Local body forest investment pays big dividend

29 September 2015

A joint forestry venture between Palmerston North city and Manawatu district, named after former Palmerston North deputy mayor Gordon Kear has returned more than $4.3 million in profits to the ratepayers, and is still giving.

The total value of the councils' forestry investment, taking out the costs of forest management and stumpage and repayment of forestry incentive loans, stands at $4,328,696.
Palmerston North's share is $3,445,042 heading into what is expected to be the last summer of harvesting before a new crop grows to maturity.

The success of the venture has vindicated the results of a mid-term review of whether the councils should retain their commitment to the project.

Kear was a city councillor from 1968 until his death in 1983. He brought with him a wealth of experience in the timber industry. He was Manawatu general manager for timber giant Carter Holt, president of the Timber Merchants' Federation, and head of the Building Performance Guarantee Corporation.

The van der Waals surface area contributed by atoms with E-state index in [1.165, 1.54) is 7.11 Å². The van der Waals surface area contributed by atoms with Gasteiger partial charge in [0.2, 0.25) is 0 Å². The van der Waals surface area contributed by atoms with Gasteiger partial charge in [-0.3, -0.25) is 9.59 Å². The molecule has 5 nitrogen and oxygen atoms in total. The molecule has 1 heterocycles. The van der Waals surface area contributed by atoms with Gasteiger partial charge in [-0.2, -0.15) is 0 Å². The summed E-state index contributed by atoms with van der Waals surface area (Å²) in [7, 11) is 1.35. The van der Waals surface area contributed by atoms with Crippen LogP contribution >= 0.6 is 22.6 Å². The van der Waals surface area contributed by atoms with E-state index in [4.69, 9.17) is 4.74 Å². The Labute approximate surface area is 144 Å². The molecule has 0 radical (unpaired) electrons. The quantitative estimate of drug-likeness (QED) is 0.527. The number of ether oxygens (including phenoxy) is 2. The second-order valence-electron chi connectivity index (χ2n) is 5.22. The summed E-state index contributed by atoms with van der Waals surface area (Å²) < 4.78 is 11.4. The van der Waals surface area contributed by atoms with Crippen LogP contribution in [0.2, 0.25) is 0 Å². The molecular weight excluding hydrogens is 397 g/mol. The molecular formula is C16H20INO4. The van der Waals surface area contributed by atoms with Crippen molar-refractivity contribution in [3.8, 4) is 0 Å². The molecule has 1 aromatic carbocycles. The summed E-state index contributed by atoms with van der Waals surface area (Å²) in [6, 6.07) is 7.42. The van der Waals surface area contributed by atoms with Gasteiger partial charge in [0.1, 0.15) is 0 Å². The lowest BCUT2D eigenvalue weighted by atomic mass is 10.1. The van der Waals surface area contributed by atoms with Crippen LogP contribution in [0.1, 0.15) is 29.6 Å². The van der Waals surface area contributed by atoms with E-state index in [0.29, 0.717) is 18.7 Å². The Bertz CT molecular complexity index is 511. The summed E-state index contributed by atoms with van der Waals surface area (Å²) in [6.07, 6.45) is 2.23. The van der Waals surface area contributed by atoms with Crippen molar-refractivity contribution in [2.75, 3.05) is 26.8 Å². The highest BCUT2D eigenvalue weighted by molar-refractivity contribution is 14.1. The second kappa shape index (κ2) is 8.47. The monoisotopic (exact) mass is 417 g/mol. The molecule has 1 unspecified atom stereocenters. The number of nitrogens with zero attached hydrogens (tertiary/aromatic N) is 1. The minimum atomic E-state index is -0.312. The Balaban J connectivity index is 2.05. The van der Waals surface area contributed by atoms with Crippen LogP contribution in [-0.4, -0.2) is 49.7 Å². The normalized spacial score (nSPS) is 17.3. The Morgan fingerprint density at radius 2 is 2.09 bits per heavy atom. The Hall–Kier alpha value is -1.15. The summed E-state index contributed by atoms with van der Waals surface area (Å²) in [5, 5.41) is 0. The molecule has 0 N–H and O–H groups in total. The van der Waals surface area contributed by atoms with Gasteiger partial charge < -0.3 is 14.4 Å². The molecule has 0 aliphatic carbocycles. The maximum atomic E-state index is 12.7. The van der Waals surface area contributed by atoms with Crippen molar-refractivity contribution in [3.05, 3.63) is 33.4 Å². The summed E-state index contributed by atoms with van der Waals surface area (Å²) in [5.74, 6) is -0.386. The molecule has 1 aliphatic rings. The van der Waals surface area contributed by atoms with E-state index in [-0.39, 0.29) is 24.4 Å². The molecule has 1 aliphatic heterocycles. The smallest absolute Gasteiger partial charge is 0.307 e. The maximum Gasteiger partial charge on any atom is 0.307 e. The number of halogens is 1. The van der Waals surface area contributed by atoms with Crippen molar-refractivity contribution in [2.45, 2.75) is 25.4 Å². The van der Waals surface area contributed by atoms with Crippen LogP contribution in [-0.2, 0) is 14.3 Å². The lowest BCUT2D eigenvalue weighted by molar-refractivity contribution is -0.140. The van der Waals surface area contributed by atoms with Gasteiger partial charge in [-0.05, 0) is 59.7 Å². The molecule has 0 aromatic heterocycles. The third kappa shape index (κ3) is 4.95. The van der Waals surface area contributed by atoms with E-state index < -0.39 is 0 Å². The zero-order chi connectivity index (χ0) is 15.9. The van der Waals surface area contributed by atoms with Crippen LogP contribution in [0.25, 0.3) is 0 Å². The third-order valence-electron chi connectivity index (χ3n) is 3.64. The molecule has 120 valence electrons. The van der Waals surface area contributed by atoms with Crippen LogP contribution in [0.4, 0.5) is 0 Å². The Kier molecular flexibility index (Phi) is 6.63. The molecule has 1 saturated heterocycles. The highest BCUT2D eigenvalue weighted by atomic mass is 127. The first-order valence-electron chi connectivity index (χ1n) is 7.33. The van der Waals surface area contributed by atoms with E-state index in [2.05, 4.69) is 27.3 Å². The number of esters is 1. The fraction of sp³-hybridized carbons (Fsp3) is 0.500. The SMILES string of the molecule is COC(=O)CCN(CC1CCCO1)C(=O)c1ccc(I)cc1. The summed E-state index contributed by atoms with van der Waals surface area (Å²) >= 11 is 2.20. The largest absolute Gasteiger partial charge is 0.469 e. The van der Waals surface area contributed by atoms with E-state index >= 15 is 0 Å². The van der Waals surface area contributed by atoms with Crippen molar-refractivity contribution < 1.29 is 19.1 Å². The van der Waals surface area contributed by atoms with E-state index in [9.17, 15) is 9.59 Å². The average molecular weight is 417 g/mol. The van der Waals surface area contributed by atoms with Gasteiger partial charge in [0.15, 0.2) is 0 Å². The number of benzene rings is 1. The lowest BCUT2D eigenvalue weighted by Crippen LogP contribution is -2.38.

Not only did he know his wood from his trees, he was also an astute businessman who chaired finance and economic development committees in various guises during his 15 years on the council. As deputy mayor he was very much the right hand man to former mayor Sir Brian Elwood.

In the 1970s, when both men could see the imperative to have an income to supplement rates to support the city and region's growth. Forestry offered the potential to create a long-term, sustainable revenue stream that was also kind to the landscape and environment. Incentives offered by the government of the day sweetened the proposal.

By 1987, $1.4m had been spent on the forest's establishment. With anticipated annual returns of $400,000 to $450,000 still 13 years away, Elwood's successor as mayor, Paul Rieger, had a serious attack of cold feet, which spread among councillors.

The experts were called in. Anton Meister from Massey University and Ian Cain from the Ministry of Forestry ran the ruler over the pluses and minuses. They predicted that even if costs rose by 20 per cent, and timber prices fell by 20 per cent, the return would still be around 7.5 per cent.

That might have looked tame in the heady days of double-digit interest rates, but these days, totally respectable.

Story by Janine Rankin, Manawatu Standard (edited). To read the original >>